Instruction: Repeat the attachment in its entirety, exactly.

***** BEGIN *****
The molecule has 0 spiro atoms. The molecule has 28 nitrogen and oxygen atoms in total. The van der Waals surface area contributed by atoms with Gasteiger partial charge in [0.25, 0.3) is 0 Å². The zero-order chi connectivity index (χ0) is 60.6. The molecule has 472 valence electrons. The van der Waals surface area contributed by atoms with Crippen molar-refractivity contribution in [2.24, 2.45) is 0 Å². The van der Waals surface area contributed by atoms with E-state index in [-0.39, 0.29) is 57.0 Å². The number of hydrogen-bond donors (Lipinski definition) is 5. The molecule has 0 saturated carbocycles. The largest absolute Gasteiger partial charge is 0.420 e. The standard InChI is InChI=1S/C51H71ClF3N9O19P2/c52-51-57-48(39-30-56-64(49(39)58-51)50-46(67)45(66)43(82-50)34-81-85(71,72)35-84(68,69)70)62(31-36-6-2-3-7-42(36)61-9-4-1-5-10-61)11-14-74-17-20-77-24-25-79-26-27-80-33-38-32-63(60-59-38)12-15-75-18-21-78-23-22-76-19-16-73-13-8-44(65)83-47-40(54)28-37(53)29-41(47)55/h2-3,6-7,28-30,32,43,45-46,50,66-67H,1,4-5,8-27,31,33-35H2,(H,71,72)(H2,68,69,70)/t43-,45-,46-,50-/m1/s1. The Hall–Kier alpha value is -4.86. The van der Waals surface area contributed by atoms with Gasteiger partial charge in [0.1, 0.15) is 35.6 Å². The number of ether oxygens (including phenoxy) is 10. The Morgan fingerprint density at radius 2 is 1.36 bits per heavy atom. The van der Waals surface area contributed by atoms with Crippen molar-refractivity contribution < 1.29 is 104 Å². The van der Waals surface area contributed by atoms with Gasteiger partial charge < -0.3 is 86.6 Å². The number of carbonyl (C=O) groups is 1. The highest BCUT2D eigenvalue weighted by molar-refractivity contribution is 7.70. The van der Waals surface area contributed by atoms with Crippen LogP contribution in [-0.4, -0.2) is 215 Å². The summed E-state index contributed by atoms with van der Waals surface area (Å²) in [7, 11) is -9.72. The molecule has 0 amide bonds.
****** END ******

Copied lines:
The molecule has 0 spiro atoms. The molecule has 28 nitrogen and oxygen atoms in total. The van der Waals surface area contributed by atoms with Gasteiger partial charge in [0.25, 0.3) is 0 Å². The zero-order chi connectivity index (χ0) is 60.6. The molecule has 472 valence electrons. The van der Waals surface area contributed by atoms with Crippen molar-refractivity contribution in [2.24, 2.45) is 0 Å². The van der Waals surface area contributed by atoms with E-state index in [-0.39, 0.29) is 57.0 Å². The number of hydrogen-bond donors (Lipinski definition) is 5. The molecule has 0 saturated carbocycles. The largest absolute Gasteiger partial charge is 0.420 e. The standard InChI is InChI=1S/C51H71ClF3N9O19P2/c52-51-57-48(39-30-56-64(49(39)58-51)50-46(67)45(66)43(82-50)34-81-85(71,72)35-84(68,69)70)62(31-36-6-2-3-7-42(36)61-9-4-1-5-10-61)11-14-74-17-20-77-24-25-79-26-27-80-33-38-32-63(60-59-38)12-15-75-18-21-78-23-22-76-19-16-73-13-8-44(65)83-47-40(54)28-37(53)29-41(47)55/h2-3,6-7,28-30,32,43,45-46,50,66-67H,1,4-5,8-27,31,33-35H2,(H,71,72)(H2,68,69,70)/t43-,45-,46-,50-/m1/s1. The Hall–Kier alpha value is -4.86. The van der Waals surface area contributed by atoms with Gasteiger partial charge in [0.1, 0.15) is 35.6 Å². The number of ether oxygens (including phenoxy) is 10. The Morgan fingerprint density at radius 2 is 1.36 bits per heavy atom. The van der Waals surface area contributed by atoms with Crippen molar-refractivity contribution < 1.29 is 104 Å². The van der Waals surface area contributed by atoms with Gasteiger partial charge < -0.3 is 86.6 Å². The number of carbonyl (C=O) groups is 1. The highest BCUT2D eigenvalue weighted by molar-refractivity contribution is 7.70. The van der Waals surface area contributed by atoms with Crippen LogP contribution in [-0.4, -0.2) is 215 Å². The summed E-state index contributed by atoms with van der Waals surface area (Å²) in [7, 11) is -9.72. The molecule has 0 amide bonds.